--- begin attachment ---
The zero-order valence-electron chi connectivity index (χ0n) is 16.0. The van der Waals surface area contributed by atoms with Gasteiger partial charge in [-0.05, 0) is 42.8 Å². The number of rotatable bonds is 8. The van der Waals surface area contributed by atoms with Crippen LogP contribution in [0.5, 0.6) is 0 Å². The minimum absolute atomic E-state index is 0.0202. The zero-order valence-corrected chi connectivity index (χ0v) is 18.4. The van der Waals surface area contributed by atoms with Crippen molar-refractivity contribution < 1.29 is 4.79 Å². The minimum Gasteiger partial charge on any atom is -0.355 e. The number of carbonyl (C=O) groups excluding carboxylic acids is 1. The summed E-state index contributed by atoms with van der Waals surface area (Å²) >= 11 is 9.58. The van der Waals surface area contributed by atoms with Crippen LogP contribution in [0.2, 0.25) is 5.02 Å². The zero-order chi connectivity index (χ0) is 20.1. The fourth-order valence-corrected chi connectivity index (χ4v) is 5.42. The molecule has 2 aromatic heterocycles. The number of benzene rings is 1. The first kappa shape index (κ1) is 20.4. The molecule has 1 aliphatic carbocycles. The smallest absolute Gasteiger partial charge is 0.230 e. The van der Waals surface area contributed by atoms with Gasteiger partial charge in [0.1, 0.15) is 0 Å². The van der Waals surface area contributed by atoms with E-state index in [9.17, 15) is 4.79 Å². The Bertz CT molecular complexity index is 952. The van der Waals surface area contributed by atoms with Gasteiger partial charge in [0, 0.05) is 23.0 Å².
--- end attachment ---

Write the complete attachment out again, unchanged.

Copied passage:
The zero-order valence-electron chi connectivity index (χ0n) is 16.0. The van der Waals surface area contributed by atoms with Gasteiger partial charge in [-0.05, 0) is 42.8 Å². The number of rotatable bonds is 8. The van der Waals surface area contributed by atoms with Crippen LogP contribution in [0.5, 0.6) is 0 Å². The minimum absolute atomic E-state index is 0.0202. The zero-order valence-corrected chi connectivity index (χ0v) is 18.4. The van der Waals surface area contributed by atoms with Crippen molar-refractivity contribution < 1.29 is 4.79 Å². The minimum Gasteiger partial charge on any atom is -0.355 e. The number of carbonyl (C=O) groups excluding carboxylic acids is 1. The summed E-state index contributed by atoms with van der Waals surface area (Å²) >= 11 is 9.58. The van der Waals surface area contributed by atoms with Crippen LogP contribution in [0.2, 0.25) is 5.02 Å². The zero-order chi connectivity index (χ0) is 20.1. The fourth-order valence-corrected chi connectivity index (χ4v) is 5.42. The molecule has 2 aromatic heterocycles. The number of benzene rings is 1. The first kappa shape index (κ1) is 20.4. The molecule has 1 aliphatic carbocycles. The smallest absolute Gasteiger partial charge is 0.230 e. The van der Waals surface area contributed by atoms with Gasteiger partial charge in [0.1, 0.15) is 0 Å². The van der Waals surface area contributed by atoms with E-state index in [9.17, 15) is 4.79 Å². The Bertz CT molecular complexity index is 952. The van der Waals surface area contributed by atoms with Gasteiger partial charge in [0, 0.05) is 23.0 Å².